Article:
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Subject: A Girlfriend's Perspective on: Santiago rss

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Leanne
Canada
Edmonton
Alberta
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Because he is my very best friend :)
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Fighting evil by moon light, winning love by daylight, never running from a real fight, she is the one named Sailor Moon.
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Santiago was not always on the top of my list of playing board games. Mainly, I think, it's because it is not a 2 player game, and the only person I really play board games with is my boyfriend. The last couple weekends, we have had another couple come over to play games, and it was my turn to choose the game. I figured, meh, we haven't played this game in a while, might as well bring it out.

Contents

d10-1 150 bank notes of play money
d10-2 110 yield markers (22 of each colour)
d10-3 45 plantations
d10-4 15 blue canals
d10-5 5 proposal canals
d10-6 1 spring
d10-7 1 game board
d10-8 3 palm trees
d10-9 1 canal overseer

Recommended Players

This game is a 3-5 player game. My most recent play was with 4 people, and this is what the review is mainly going to be based on.

Setup

The game board is going to be placed in the center of the table. Depending on what leve of difficulty you are wanting to play, depends on where you will place the spring. If you are wanting to have a easy game, the spring will go towards the center of the board. If you are wanting a medium game, it will go along the edge of the board. Difficult will have the spring on the corner of the board.

The blue canals will be placed on the side of the board. If this is a 3-4 player game, you will put 11 canals. For a 5 player game, you only use 9.

You will then shuffle all the plantation tiles face down. On a 3-4 player game, you will stack 4 piles of 11 tiles. The left over tile will be placed back in the box. If you have a 5 player game, you will make 5 piles of 9.

Each player is going to choose what colour they want to be, and take the 22 markers and the proposal canal of that colour. Each player will also take a blue canal as well. Each player is going to start with 10 dollars.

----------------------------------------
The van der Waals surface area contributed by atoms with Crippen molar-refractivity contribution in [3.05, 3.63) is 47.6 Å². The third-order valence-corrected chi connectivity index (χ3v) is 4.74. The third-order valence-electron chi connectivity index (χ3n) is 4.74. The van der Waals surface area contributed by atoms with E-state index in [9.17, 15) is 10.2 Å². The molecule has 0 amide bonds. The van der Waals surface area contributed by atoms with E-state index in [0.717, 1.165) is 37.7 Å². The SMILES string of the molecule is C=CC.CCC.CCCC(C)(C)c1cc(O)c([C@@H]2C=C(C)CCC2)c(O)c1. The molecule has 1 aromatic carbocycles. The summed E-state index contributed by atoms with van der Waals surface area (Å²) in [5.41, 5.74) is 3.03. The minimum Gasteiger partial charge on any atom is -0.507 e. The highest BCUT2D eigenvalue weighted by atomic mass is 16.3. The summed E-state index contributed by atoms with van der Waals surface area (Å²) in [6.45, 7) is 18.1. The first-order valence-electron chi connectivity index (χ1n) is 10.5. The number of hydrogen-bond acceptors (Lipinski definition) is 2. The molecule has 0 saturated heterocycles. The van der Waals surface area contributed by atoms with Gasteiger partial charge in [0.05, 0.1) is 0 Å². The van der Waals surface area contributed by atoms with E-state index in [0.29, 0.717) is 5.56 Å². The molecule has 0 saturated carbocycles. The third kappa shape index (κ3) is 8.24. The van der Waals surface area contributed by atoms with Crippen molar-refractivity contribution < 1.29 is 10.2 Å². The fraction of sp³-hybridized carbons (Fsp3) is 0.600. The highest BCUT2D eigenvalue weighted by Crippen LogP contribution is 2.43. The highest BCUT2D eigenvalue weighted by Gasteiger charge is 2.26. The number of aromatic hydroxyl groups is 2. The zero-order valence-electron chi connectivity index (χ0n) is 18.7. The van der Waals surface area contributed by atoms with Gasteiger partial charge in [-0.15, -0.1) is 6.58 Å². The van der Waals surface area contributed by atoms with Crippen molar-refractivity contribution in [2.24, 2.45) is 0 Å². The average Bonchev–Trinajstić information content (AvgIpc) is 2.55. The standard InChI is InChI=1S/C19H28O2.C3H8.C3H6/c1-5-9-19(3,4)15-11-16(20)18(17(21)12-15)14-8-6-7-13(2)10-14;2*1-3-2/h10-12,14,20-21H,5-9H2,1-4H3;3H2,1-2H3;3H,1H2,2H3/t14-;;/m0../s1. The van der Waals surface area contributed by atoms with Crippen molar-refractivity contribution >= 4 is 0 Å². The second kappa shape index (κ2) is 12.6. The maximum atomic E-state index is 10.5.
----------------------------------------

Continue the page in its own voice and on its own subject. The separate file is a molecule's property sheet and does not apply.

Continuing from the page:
It is noted that players should keep the money hidden from other players' view. I haven't played this way, but I can see how this would probably be a good thing.

The last thing you will need to do before you can begin is to randomly choose who the canal overseer is going to be.

How to Play

There are 7 different phases per round in the game.

Turning over plantation tiles and bidding on them

The canal overseer will turn over 1 plantation from each pile. Players will then bid on which one they are wanting.

With the bidding, you are only able to bid once, and you are not bidding on a certain plantation. You are simply bidding on who gets to choose first. Bidding always starts with the current overseer, and goes in clockwise order. It is possible to have several people bid 0 (or pass), however, the remaining bids are only able to have 1 person bid it. The bidding is done openly, so there is no chance on bidding the same amount. Plahyers are nt able to change their bid once they plae their bid.

Changing the Canal Overseer

A new overseer is immediately put into place. The person who bid the lowest is the new overseer. If several people have chosen to pass, the person who passed first, is now the new overseer.

Taking and placing plantation tiles